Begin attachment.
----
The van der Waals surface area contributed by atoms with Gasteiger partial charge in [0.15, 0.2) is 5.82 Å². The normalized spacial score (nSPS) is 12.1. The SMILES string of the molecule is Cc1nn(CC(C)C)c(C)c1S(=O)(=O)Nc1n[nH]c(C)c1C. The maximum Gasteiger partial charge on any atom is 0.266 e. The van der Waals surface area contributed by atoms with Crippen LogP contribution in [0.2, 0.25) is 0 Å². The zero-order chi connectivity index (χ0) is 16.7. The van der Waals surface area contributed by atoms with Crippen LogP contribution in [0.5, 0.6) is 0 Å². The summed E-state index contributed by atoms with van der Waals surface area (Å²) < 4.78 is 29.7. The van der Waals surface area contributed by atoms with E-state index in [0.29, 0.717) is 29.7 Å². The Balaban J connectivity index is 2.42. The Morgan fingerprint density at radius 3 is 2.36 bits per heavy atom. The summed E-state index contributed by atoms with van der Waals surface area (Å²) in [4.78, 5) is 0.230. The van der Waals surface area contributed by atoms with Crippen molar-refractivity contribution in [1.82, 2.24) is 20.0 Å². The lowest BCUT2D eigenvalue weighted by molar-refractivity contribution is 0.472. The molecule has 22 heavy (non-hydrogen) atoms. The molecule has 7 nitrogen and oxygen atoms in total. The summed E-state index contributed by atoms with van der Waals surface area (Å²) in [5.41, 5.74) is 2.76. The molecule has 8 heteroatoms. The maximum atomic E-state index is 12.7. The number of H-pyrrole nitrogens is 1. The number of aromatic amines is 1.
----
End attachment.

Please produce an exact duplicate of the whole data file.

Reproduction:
The van der Waals surface area contributed by atoms with Gasteiger partial charge in [0.15, 0.2) is 5.82 Å². The normalized spacial score (nSPS) is 12.1. The SMILES string of the molecule is Cc1nn(CC(C)C)c(C)c1S(=O)(=O)Nc1n[nH]c(C)c1C. The maximum Gasteiger partial charge on any atom is 0.266 e. The van der Waals surface area contributed by atoms with Crippen LogP contribution in [0.2, 0.25) is 0 Å². The zero-order chi connectivity index (χ0) is 16.7. The van der Waals surface area contributed by atoms with Crippen LogP contribution in [0.5, 0.6) is 0 Å². The summed E-state index contributed by atoms with van der Waals surface area (Å²) < 4.78 is 29.7. The van der Waals surface area contributed by atoms with E-state index in [0.29, 0.717) is 29.7 Å². The Balaban J connectivity index is 2.42. The Morgan fingerprint density at radius 3 is 2.36 bits per heavy atom. The summed E-state index contributed by atoms with van der Waals surface area (Å²) in [4.78, 5) is 0.230. The van der Waals surface area contributed by atoms with Crippen molar-refractivity contribution in [1.82, 2.24) is 20.0 Å². The lowest BCUT2D eigenvalue weighted by molar-refractivity contribution is 0.472. The molecule has 22 heavy (non-hydrogen) atoms. The molecule has 7 nitrogen and oxygen atoms in total. The summed E-state index contributed by atoms with van der Waals surface area (Å²) in [5.41, 5.74) is 2.76. The molecule has 8 heteroatoms. The maximum atomic E-state index is 12.7. The number of H-pyrrole nitrogens is 1. The number of aromatic amines is 1.